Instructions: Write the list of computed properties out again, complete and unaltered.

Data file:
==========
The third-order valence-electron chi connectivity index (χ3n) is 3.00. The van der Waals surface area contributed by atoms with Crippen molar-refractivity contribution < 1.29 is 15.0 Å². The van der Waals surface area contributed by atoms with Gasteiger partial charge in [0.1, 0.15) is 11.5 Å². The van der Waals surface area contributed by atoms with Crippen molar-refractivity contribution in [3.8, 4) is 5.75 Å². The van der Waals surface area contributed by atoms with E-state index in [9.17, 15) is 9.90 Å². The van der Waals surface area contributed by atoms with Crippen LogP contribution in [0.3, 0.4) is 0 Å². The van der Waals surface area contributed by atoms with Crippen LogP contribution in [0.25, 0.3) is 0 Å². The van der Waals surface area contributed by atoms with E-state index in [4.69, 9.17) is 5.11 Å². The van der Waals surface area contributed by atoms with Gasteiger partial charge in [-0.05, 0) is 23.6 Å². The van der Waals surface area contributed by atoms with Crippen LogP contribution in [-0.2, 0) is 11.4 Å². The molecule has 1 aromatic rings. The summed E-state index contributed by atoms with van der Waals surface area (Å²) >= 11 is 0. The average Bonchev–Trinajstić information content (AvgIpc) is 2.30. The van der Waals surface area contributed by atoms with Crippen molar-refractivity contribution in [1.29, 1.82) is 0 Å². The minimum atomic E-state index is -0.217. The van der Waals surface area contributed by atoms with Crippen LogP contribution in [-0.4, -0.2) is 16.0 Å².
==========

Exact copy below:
The third-order valence-electron chi connectivity index (χ3n) is 3.00. The van der Waals surface area contributed by atoms with Crippen molar-refractivity contribution < 1.29 is 15.0 Å². The van der Waals surface area contributed by atoms with Gasteiger partial charge in [0.1, 0.15) is 11.5 Å². The van der Waals surface area contributed by atoms with Crippen molar-refractivity contribution in [3.8, 4) is 5.75 Å². The van der Waals surface area contributed by atoms with E-state index in [9.17, 15) is 9.90 Å². The van der Waals surface area contributed by atoms with Crippen LogP contribution in [0.3, 0.4) is 0 Å². The van der Waals surface area contributed by atoms with Crippen LogP contribution in [0.25, 0.3) is 0 Å². The van der Waals surface area contributed by atoms with E-state index in [4.69, 9.17) is 5.11 Å². The van der Waals surface area contributed by atoms with Gasteiger partial charge in [-0.05, 0) is 23.6 Å². The van der Waals surface area contributed by atoms with Crippen LogP contribution in [-0.2, 0) is 11.4 Å². The molecule has 1 aromatic rings. The summed E-state index contributed by atoms with van der Waals surface area (Å²) >= 11 is 0. The average Bonchev–Trinajstić information content (AvgIpc) is 2.30. The van der Waals surface area contributed by atoms with Crippen molar-refractivity contribution in [1.29, 1.82) is 0 Å². The minimum atomic E-state index is -0.217. The van der Waals surface area contributed by atoms with Crippen LogP contribution in [-0.4, -0.2) is 16.0 Å².